I am astonished by my students, they’re so good at it and I’m so… well, not. My first graders are practicing Hebrew names for clothing and I wanted to provide them reinforcement during library centers (yes, I finally started doing centers. I love them! But, more on that in a later post). I created some felt “paper” dolls (again, check back for another post on my felt fashion creations), and the Hebrew clothing labels, the center gives them time to match the two together. Instead of asking a Hebrew teacher to create the labels for me, I did it myself! One of the Hebrew teachers quickly jotted the correct letters down on a scrap of paper and then I did the rest. Check it out, I’m pretty proud of myself!

Mrs. Todd at lessordinarylibrarian.blogspot.com
 

My Librarian Heart is Singing

I recently accompanied my eighth grade seminar students and their (amazingly brilliant) language arts teacher, Ms. E, to our (gigantic, beautiful, breathtaking) downtown library. It was such a rich experience, for both the adults and the students. I truly believe it should be a once a week occurrence. Okay, yeah right, but a librarian can dream! At the beginning of the year, each student chose a topic and has been formulating questions and developing outlines based on that topic. Ms. E and I team-taught a quick demonstration on how to search for books in the downtown library and students then conducted their searches and made lists of books they would like to look for the following day.
After boarding the city bus (even this part was a great experience, the kids were awesome and the bus driver was friendly), we took a quick ride downtown and arrived at the library. Ms. E separated the kids into small groups based on like-call numbers. Once inside, groups helped one another locate their books. Seeing as how the non-fiction section is two (huge) floors, I was super impressed how the students managed their time, helped one another and came back to a central location when they’d found what they needed. I was also giddy to see the kids asking the public librarians questions and thanking them for their help (yippie!!!).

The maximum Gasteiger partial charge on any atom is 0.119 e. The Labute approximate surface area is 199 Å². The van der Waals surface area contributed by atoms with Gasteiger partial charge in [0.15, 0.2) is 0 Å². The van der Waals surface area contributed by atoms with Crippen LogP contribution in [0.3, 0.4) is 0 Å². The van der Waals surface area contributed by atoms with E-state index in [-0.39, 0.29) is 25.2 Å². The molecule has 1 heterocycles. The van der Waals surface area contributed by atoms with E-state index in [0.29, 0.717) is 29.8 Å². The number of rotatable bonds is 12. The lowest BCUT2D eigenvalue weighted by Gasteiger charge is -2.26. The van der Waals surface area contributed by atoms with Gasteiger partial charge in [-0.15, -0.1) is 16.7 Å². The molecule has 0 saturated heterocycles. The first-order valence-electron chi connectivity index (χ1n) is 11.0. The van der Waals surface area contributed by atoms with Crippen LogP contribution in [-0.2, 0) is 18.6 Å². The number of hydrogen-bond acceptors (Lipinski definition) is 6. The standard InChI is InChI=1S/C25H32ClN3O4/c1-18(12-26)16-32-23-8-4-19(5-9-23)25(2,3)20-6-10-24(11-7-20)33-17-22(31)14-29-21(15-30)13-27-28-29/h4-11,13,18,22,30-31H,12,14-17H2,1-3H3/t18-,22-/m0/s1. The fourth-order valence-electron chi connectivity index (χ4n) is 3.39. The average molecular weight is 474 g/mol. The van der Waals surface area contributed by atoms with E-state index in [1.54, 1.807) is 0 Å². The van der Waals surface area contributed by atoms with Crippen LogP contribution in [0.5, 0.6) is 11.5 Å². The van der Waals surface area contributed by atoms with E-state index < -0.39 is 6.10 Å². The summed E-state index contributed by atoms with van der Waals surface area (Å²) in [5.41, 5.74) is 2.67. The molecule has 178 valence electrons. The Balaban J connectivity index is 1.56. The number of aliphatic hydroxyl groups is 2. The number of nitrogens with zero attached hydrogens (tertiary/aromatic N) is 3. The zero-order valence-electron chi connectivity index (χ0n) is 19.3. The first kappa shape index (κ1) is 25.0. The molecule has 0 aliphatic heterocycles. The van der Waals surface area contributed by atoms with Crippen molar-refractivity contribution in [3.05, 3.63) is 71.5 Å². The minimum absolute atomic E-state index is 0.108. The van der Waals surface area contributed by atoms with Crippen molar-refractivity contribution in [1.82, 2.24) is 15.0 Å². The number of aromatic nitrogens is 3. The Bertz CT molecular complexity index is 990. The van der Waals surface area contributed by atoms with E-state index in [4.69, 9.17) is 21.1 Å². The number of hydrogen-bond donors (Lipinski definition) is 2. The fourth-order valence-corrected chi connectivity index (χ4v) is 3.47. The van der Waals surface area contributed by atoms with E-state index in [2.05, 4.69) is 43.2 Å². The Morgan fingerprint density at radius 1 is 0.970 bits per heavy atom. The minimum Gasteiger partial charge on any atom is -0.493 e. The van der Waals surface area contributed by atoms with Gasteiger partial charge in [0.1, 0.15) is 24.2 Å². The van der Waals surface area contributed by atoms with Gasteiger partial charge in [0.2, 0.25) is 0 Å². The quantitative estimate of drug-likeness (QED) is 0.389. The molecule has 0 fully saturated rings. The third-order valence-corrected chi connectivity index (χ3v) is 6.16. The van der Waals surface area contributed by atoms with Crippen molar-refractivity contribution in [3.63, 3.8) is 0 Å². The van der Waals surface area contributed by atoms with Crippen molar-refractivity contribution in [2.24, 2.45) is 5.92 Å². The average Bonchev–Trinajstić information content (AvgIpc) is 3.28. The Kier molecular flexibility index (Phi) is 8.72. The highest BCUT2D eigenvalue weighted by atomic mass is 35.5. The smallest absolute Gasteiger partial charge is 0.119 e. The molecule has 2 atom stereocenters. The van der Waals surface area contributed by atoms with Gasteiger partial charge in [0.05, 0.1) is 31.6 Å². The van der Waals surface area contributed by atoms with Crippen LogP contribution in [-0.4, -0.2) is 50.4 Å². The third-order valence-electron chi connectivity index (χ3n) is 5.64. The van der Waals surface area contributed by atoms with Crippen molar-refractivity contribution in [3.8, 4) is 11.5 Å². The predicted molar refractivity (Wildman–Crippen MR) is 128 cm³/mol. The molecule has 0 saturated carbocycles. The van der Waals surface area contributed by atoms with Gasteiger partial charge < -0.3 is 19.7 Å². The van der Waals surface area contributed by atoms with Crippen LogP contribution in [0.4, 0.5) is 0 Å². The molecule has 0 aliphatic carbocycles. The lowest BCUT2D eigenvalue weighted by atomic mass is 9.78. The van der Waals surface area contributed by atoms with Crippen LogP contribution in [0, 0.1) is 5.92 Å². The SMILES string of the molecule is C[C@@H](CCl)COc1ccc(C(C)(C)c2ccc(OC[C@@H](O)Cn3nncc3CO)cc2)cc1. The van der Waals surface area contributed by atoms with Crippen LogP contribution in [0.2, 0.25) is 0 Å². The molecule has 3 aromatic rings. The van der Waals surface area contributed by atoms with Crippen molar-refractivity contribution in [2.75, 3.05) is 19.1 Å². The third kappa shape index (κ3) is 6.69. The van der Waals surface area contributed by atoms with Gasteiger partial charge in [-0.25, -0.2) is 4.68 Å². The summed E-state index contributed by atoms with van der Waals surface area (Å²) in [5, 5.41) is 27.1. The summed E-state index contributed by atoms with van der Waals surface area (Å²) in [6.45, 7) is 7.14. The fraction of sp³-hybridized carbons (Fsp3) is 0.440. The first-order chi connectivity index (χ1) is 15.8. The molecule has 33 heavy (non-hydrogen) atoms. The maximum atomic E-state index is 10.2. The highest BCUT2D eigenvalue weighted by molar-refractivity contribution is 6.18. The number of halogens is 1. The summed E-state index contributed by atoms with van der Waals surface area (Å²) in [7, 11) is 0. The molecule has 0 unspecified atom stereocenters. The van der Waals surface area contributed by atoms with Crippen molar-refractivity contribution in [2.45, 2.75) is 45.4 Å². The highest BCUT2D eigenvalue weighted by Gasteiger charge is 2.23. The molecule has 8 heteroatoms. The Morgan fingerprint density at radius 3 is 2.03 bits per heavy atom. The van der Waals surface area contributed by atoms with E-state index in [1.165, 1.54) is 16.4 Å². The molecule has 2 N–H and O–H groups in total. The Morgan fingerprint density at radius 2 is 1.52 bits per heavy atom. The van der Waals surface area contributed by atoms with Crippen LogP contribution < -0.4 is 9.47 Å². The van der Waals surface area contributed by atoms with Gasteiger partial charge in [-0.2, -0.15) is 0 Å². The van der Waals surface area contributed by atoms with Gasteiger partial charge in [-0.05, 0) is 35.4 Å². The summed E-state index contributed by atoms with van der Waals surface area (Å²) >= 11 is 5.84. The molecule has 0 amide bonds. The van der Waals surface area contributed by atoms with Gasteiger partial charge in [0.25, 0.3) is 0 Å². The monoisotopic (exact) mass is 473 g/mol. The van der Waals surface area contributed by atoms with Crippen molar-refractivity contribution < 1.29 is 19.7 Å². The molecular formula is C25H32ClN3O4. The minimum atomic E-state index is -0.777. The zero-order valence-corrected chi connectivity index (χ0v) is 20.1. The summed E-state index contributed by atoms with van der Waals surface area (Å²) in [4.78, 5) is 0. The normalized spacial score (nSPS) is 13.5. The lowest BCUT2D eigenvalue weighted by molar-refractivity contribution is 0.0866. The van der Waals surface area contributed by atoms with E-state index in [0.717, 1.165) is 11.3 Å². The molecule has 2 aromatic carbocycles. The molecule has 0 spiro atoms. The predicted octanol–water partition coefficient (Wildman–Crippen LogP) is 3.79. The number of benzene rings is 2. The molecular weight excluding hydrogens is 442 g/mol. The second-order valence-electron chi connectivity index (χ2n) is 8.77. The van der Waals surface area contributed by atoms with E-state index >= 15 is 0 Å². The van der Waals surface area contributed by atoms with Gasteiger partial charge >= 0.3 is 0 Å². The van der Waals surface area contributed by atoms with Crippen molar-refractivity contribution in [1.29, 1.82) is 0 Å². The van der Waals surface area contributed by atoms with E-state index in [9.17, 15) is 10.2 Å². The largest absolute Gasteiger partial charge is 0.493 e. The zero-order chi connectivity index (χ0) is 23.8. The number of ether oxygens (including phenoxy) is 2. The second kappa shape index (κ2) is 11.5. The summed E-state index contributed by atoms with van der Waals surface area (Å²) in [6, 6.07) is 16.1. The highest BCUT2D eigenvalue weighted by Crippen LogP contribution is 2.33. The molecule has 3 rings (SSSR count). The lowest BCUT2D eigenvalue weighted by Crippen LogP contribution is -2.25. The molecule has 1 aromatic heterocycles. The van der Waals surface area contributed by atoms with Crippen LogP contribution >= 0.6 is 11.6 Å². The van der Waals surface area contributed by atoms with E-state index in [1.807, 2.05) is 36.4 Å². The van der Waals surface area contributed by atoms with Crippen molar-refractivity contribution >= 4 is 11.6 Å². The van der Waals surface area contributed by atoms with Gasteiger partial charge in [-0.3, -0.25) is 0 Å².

It gets even better… All of the kids found books for their topic, two students signed up for library cards (every student has an active library card with the city or county library, but some of them have gotten to the age where they can get a card independent from their parents and they were excited to take advantage of that privilege), they were desperate to go to the Young Adult section and check out the fiction books, and they continued to ask to check out additional books they discovered (not for their projects, just because they wanted them!). Big, big sigh. This was such an amazing experience. They learned so much and had fun doing it. It makes my heart sing. And THAT is why I think it should be a once a week outing. I’m just saying…